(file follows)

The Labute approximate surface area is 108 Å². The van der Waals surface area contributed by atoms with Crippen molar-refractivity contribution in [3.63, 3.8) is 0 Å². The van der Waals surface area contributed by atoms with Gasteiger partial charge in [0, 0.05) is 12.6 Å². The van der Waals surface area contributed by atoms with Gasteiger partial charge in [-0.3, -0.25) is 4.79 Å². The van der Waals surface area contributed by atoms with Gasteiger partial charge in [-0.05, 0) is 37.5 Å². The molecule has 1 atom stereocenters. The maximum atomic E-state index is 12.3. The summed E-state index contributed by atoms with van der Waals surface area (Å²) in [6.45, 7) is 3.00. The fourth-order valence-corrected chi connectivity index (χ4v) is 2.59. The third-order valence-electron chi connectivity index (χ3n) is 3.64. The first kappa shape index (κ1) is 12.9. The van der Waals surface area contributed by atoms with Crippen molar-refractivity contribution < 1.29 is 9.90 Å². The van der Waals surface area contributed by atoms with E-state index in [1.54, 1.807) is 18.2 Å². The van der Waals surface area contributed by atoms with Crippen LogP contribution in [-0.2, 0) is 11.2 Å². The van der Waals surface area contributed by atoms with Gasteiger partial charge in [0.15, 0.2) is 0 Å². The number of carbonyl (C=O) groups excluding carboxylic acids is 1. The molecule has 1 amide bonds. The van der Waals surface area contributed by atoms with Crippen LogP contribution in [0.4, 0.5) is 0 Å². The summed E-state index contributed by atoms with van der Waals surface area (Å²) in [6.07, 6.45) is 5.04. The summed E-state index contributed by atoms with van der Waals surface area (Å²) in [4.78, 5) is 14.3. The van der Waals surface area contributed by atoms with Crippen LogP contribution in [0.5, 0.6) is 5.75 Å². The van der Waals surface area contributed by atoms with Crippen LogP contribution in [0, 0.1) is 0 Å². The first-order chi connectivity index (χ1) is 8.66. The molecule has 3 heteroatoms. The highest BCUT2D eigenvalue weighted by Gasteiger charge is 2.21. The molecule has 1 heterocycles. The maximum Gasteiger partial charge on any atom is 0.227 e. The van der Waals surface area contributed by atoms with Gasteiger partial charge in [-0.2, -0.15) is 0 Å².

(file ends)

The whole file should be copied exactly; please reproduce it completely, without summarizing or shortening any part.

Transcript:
The Labute approximate surface area is 108 Å². The van der Waals surface area contributed by atoms with Crippen molar-refractivity contribution in [3.63, 3.8) is 0 Å². The van der Waals surface area contributed by atoms with Gasteiger partial charge in [0, 0.05) is 12.6 Å². The van der Waals surface area contributed by atoms with Gasteiger partial charge in [-0.3, -0.25) is 4.79 Å². The van der Waals surface area contributed by atoms with Gasteiger partial charge in [-0.05, 0) is 37.5 Å². The molecule has 1 atom stereocenters. The maximum atomic E-state index is 12.3. The summed E-state index contributed by atoms with van der Waals surface area (Å²) in [6.45, 7) is 3.00. The fourth-order valence-corrected chi connectivity index (χ4v) is 2.59. The third-order valence-electron chi connectivity index (χ3n) is 3.64. The first kappa shape index (κ1) is 12.9. The van der Waals surface area contributed by atoms with Crippen molar-refractivity contribution < 1.29 is 9.90 Å². The van der Waals surface area contributed by atoms with E-state index in [1.54, 1.807) is 18.2 Å². The van der Waals surface area contributed by atoms with Crippen LogP contribution in [-0.2, 0) is 11.2 Å². The van der Waals surface area contributed by atoms with Gasteiger partial charge in [0.15, 0.2) is 0 Å². The number of carbonyl (C=O) groups excluding carboxylic acids is 1. The molecule has 1 amide bonds. The van der Waals surface area contributed by atoms with Crippen LogP contribution in [0.4, 0.5) is 0 Å². The summed E-state index contributed by atoms with van der Waals surface area (Å²) in [6.07, 6.45) is 5.04. The summed E-state index contributed by atoms with van der Waals surface area (Å²) in [4.78, 5) is 14.3. The van der Waals surface area contributed by atoms with Crippen LogP contribution in [0.5, 0.6) is 5.75 Å². The van der Waals surface area contributed by atoms with Crippen LogP contribution in [0, 0.1) is 0 Å². The first-order chi connectivity index (χ1) is 8.66. The molecule has 3 heteroatoms. The highest BCUT2D eigenvalue weighted by Gasteiger charge is 2.21. The molecule has 1 heterocycles. The maximum Gasteiger partial charge on any atom is 0.227 e. The van der Waals surface area contributed by atoms with Gasteiger partial charge in [-0.2, -0.15) is 0 Å².